The twists and turns of Ireland’s tumultuous history have been played out in these invariably lovely settings. You can feel the layers of history here – in castles and manor houses, along famine roads and on quaysides... 
Take a house like Curraghmore. The walls of this imposing Victorian mansion hold a massive secret.
Step inside the courtyard and you’ll find it’s wrapped around a 12th century keep whose walls are 12 feet thick. This was the fourth and final castle of the Norman de la Poers. The family have lived here for more than 800 years. In the lovely grounds is Ireland’s oldest bridge, built in 1205 for a much-anticipated visit from England’s King John. He never came.  
And what about palatial Castletown – Ireland’s largest and earliest Palladian-style house. It was built for William Conolly, Speaker of the Irish House of Commons and the wealthiest commoner in Ireland. The son of a Donegal innkeeper, he became prosperous dealing in forfeited estates following the Williamite war in the late 17th century.   

More than two centuries later, during the War of Independence, Republicans were about to set Castletown alight with 50 gallons of petrol when a local leader remembered Conolly’s Irish and relatively humble origins. The house was saved.
The Big Houses of Ireland’s Ancient East have rich and usually complex pasts: the ups and downs of history have been frequent visitors.
For a 21st-century visitor, it’s about the history, sure. But it’s also about heart-stopping views, parkland walks, candlelit dinners. Some are now grand tourist attractions. Others are smart hotels or family-run retreats. There’s warm Irish hospitality: here you’ll have tea and scones by the fire with the owners; there you’ll be lent a pair of wellies to take a walk through the woods after the rain.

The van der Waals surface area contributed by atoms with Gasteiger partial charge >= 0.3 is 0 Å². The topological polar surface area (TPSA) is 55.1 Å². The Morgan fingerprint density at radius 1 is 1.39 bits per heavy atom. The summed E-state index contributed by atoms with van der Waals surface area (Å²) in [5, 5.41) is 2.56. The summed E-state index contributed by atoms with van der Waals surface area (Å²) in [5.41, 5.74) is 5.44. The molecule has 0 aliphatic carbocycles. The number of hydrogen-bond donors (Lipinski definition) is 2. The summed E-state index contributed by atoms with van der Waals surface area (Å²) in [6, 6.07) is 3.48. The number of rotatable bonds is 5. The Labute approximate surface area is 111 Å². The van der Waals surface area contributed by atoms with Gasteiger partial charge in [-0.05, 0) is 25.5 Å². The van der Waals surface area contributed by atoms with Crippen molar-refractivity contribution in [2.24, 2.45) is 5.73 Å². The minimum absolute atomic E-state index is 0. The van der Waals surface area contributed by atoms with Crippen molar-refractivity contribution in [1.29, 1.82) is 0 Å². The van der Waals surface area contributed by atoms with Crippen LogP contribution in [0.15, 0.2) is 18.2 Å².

Actor plays the infamous Billy Byrne, awaiting his sentencing at Wicklow Gaol
Actor plays a steerage passenger on the Dunbrody Famine Ship
Left: Actor plays the infamous Billy Byrne, awaiting his sentencing at Wicklow Gaol. Right: Actor plays a steerage passenger on the Dunbrody Famine Ship
Yet this is also a story of power and land struggles.
A world that was once divided between great landowners mostly loyal to the British Crown and a dispossessed majority who were anything but. At grand houses such as Russborough or Powerscourt you can imagine yourself in the world of the 18th century super-rich. But what if you’d been a poverty-stricken local sitting in nearby Wicklow Gaol or on Spike Island in Cork Harbour, awaiting transportation to Australia? Or a farm labourer racked with hunger in the 1847 famine, making your way towards an emigrant ship to New York?
You can try to put yourself in their shoes at historic sites now set up to allow just that. And you can feel the history when you walk on famine roads, witness the Emigrants’ Flame at the Dunbrody Famine Ship, and stand next to the statue of young Annie Moore and her brothers on the quayside at Cobh.